What I learned about DNS so far.
My understanding of DNS was always pretty basic. But since I started working more with hosting infrastructure, I’ve learned a lot more about it. I think DNS is really cool, but it is complicated. DNS has a lot of moving parts and terminology you need to know about to really get it. So I decided to write a bit about this. Mostly to capture and solidify my learnings, but maybe it can also be useful to others.
In this post I’ll cover what problem DNS solves, what DNS is, and how DNS works when you visit a website in your browser. This post gets a bit technical at times, but I try not to assume any prior knowledge, so you can (hopefully) also follow along if you’re new to the topic.
Why do we need DNS?
The internet is a massive system of interconnected computer networks. And devices connected to this network communicate with each other by sending “packets of data”. But to make sure that these packets are routed to the correct destination, a protocol must be followed.
What’s a protocol? It’s basically a set of rules that need to be followed to achieve “something”.
For example, to mail a letter, the protocol is that you must:
- Use an envelope.
- Write the sender and delivery address on the envelope (using a name, street address, city and zip code).
- Use a postage stamp.
- Deposit the envelope in a mailbox or at a post office.
But if one of these rules is broken (e.g. because phone numbers were used for rule 2 above) the letter will not be delivered.
It’s a bit like that on the internet, but the protocol that’s used is called the Internet Protocol (IP). And instead of using mail addresses to deliver mail to the correct destination, IP addresses must be used to deliver packets of data to the correct destination1.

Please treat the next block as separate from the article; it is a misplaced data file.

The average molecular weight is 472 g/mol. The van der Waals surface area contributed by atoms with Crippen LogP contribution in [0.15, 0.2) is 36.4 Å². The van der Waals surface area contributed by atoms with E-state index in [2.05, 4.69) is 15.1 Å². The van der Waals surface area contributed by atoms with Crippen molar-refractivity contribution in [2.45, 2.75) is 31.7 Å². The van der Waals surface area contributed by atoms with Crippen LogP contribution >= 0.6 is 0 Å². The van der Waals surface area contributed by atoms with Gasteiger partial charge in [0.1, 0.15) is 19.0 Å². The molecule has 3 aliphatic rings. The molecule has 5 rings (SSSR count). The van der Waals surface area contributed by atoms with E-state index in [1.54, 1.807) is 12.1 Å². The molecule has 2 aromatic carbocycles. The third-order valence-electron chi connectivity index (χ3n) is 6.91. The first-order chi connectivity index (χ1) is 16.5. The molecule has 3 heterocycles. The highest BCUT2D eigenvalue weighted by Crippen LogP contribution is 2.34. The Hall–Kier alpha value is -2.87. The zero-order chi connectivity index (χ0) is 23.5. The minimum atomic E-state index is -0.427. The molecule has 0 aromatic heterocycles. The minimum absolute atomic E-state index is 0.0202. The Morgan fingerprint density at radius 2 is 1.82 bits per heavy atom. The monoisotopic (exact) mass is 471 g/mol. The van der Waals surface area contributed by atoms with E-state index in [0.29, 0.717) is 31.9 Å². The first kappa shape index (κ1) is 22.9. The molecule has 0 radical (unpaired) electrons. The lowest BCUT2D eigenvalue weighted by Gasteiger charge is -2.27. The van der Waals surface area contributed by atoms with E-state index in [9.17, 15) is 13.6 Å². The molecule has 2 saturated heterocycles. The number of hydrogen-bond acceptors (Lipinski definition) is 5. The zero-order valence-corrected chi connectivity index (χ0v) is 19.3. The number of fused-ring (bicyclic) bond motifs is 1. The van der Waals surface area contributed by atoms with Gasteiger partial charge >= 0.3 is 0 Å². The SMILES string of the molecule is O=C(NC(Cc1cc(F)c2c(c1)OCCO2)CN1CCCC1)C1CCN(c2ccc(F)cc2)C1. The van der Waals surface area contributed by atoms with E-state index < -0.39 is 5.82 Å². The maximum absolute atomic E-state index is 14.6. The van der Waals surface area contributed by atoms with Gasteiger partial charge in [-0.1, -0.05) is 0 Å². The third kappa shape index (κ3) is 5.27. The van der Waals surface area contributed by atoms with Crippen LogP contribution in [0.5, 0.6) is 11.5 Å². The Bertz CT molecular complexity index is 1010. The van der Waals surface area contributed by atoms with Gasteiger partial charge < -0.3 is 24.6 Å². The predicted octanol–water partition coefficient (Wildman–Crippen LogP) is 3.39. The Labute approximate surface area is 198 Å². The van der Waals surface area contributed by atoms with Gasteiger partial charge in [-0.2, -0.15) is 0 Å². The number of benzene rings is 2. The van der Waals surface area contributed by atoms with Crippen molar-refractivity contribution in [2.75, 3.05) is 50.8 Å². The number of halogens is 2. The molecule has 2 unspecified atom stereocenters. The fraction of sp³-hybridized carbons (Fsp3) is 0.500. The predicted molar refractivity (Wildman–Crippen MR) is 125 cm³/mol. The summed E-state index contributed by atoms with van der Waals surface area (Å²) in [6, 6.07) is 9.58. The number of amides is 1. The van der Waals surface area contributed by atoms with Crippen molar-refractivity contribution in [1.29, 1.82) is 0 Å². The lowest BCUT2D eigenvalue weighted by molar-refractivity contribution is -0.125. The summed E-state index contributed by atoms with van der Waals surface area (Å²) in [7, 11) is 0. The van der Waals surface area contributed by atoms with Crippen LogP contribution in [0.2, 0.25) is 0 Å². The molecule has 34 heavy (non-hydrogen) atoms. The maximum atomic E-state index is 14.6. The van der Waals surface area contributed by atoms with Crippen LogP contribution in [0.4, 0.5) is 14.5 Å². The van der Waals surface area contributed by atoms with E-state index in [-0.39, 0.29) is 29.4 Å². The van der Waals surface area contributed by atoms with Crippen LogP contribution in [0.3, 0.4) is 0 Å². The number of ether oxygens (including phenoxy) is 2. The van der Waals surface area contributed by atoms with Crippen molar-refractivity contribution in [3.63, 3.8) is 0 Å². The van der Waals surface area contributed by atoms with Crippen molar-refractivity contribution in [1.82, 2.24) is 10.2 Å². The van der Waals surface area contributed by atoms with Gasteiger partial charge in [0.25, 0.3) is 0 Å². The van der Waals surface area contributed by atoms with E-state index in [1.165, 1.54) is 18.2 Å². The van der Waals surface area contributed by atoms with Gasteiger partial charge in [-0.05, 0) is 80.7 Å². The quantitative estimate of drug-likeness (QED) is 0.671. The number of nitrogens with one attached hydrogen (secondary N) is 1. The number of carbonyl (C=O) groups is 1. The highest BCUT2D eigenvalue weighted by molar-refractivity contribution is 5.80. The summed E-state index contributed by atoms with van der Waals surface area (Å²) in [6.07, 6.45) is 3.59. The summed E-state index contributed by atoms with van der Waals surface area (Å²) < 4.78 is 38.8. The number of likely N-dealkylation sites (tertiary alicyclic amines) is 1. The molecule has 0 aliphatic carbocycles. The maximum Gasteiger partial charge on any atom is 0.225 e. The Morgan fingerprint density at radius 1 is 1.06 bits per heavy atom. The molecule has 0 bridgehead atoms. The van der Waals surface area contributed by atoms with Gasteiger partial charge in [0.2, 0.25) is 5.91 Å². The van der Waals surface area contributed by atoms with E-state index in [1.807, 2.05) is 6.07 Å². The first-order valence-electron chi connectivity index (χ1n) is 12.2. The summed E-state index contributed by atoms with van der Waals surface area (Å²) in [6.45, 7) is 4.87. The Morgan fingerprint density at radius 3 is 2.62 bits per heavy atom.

IP addresses are unique identifiers. For example, if a device wants to visit this website it must (at the time of this writing) go to the IP address
IP addresses work great for machines and robots because they love numbers. But us humans usually have difficulty remembering them, and we prefer using a more memorable domain name instead.
But on the internet IP addresses must be used, so how can you for example type a domain name in a web browser, and somehow still end up at the correct IP address? Well, this is the main problem that DNS solves: DNS can look up the IP address of a domain name.
What is DNS?
Practically speaking, DNS is like a phone book3 for the internet.
Technically speaking, DNS is a distributed naming system that consists of many servers spread across the globe.
I like to think about DNS as a very large partitioned database that organizes, stores, and retrieves information about domain names. To do all of this, DNS has the following main components:
- The domain name space (to organize domain names).
- Name servers and resource records (to store information about domain names).
- Resolvers (to retrieve information about domain names).
The domain name space
The domain name space is a conceptual model that organizes all domain names on the internet, and it can be visualized as a hierarchical structure that looks like a tree.
This hierarchy is reflected in domain names themselves:
- Each part of a domain name that is separated with a
. (dot) is called a label.
- Each label represents a node in the tree, and is a “sublevel” in the naming hierarchy.
- The root of the tree is the “nameless” label
. (dot), also called the root domain4.
For example, the labels of the domain names:
Can be visualized in the domain name space like this:
Top-level domains and subdomains
By following the tree of the domain name space from top-to-bottom, the labels of a domain name go from most generic (
.) to most specific (e.g.
www). And depending on what “level” these labels sit in the tree, they are referred to differently.
When reading a domain name from left-to-right:
- The right-most label is called the top-level domain (TLD). There are different kind of TLDs5, but the most notable are:
- Generic top-level domains (gTLDs), like
- Country code top-level domains (ccTLDs), like
- The label before the TLD is called the second-level domain (2LD). And the label before that is called the third-level domain (3LD). This can go on and on: fourth-level, fifth-level, etc. But often all labels before the 2LD are just called a subdomain.